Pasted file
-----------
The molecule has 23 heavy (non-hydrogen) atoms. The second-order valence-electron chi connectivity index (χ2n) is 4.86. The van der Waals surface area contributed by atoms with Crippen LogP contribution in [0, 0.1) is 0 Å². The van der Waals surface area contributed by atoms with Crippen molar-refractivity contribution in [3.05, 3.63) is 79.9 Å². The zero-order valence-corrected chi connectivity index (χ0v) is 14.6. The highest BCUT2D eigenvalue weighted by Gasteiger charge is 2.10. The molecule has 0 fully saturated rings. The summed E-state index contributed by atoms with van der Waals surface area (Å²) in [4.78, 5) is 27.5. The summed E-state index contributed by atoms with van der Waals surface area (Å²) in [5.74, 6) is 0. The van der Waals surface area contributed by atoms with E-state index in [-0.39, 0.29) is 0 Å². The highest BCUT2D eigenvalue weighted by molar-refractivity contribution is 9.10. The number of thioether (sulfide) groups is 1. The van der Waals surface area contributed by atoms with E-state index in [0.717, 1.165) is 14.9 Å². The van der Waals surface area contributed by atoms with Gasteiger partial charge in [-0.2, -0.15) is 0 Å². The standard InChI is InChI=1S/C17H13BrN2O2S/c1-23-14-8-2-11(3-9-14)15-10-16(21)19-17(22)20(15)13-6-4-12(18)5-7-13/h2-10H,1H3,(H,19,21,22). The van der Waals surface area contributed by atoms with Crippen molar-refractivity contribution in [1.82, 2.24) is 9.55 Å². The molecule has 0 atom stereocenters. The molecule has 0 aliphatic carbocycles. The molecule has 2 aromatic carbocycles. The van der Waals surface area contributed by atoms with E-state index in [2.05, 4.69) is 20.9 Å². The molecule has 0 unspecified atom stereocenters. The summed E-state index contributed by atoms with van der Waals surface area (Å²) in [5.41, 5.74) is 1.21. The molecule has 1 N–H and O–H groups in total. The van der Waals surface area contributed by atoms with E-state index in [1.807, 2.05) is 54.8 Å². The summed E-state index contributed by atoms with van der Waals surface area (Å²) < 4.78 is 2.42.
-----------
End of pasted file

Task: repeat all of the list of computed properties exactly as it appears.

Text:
The molecule has 23 heavy (non-hydrogen) atoms. The second-order valence-electron chi connectivity index (χ2n) is 4.86. The van der Waals surface area contributed by atoms with Crippen LogP contribution in [0, 0.1) is 0 Å². The van der Waals surface area contributed by atoms with Crippen molar-refractivity contribution in [3.05, 3.63) is 79.9 Å². The zero-order valence-corrected chi connectivity index (χ0v) is 14.6. The highest BCUT2D eigenvalue weighted by Gasteiger charge is 2.10. The molecule has 0 fully saturated rings. The summed E-state index contributed by atoms with van der Waals surface area (Å²) in [4.78, 5) is 27.5. The summed E-state index contributed by atoms with van der Waals surface area (Å²) in [5.74, 6) is 0. The van der Waals surface area contributed by atoms with E-state index in [-0.39, 0.29) is 0 Å². The highest BCUT2D eigenvalue weighted by molar-refractivity contribution is 9.10. The number of thioether (sulfide) groups is 1. The van der Waals surface area contributed by atoms with E-state index in [0.717, 1.165) is 14.9 Å². The van der Waals surface area contributed by atoms with Gasteiger partial charge in [-0.2, -0.15) is 0 Å². The standard InChI is InChI=1S/C17H13BrN2O2S/c1-23-14-8-2-11(3-9-14)15-10-16(21)19-17(22)20(15)13-6-4-12(18)5-7-13/h2-10H,1H3,(H,19,21,22). The van der Waals surface area contributed by atoms with Crippen molar-refractivity contribution in [1.82, 2.24) is 9.55 Å². The molecule has 0 atom stereocenters. The molecule has 0 aliphatic carbocycles. The molecule has 2 aromatic carbocycles. The van der Waals surface area contributed by atoms with E-state index in [2.05, 4.69) is 20.9 Å². The molecule has 0 unspecified atom stereocenters. The summed E-state index contributed by atoms with van der Waals surface area (Å²) in [5.41, 5.74) is 1.21. The molecule has 1 N–H and O–H groups in total. The van der Waals surface area contributed by atoms with E-state index in [1.807, 2.05) is 54.8 Å². The summed E-state index contributed by atoms with van der Waals surface area (Å²) < 4.78 is 2.42.